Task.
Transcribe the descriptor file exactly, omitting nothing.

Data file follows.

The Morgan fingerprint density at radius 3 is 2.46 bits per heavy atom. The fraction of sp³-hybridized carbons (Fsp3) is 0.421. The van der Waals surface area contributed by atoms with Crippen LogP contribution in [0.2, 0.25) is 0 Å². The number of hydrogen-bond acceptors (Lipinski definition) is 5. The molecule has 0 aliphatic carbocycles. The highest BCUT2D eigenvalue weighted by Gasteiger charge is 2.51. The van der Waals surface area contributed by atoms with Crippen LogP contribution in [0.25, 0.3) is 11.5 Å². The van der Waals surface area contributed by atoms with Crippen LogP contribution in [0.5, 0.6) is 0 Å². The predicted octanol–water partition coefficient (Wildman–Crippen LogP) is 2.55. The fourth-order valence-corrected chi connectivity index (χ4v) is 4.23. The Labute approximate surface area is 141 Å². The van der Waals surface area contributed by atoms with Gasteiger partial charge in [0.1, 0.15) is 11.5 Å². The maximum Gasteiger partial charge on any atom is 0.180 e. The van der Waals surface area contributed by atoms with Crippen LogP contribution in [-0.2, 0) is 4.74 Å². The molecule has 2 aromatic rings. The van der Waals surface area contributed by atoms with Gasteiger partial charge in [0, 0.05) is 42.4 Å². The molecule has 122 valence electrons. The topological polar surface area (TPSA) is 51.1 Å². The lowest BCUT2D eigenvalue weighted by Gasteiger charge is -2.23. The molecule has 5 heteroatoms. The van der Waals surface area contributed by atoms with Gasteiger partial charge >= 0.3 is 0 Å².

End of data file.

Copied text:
The Morgan fingerprint density at radius 3 is 2.46 bits per heavy atom. The fraction of sp³-hybridized carbons (Fsp3) is 0.421. The van der Waals surface area contributed by atoms with Crippen LogP contribution in [0.2, 0.25) is 0 Å². The number of hydrogen-bond acceptors (Lipinski definition) is 5. The molecule has 0 aliphatic carbocycles. The highest BCUT2D eigenvalue weighted by Gasteiger charge is 2.51. The van der Waals surface area contributed by atoms with Crippen LogP contribution in [0.25, 0.3) is 11.5 Å². The van der Waals surface area contributed by atoms with Crippen LogP contribution in [0.5, 0.6) is 0 Å². The predicted octanol–water partition coefficient (Wildman–Crippen LogP) is 2.55. The fourth-order valence-corrected chi connectivity index (χ4v) is 4.23. The Labute approximate surface area is 141 Å². The van der Waals surface area contributed by atoms with Gasteiger partial charge in [0.1, 0.15) is 11.5 Å². The maximum Gasteiger partial charge on any atom is 0.180 e. The van der Waals surface area contributed by atoms with Crippen LogP contribution in [-0.2, 0) is 4.74 Å². The molecule has 2 aromatic rings. The van der Waals surface area contributed by atoms with Gasteiger partial charge in [0, 0.05) is 42.4 Å². The molecule has 122 valence electrons. The topological polar surface area (TPSA) is 51.1 Å². The lowest BCUT2D eigenvalue weighted by Gasteiger charge is -2.23. The molecule has 5 heteroatoms. The van der Waals surface area contributed by atoms with Gasteiger partial charge >= 0.3 is 0 Å².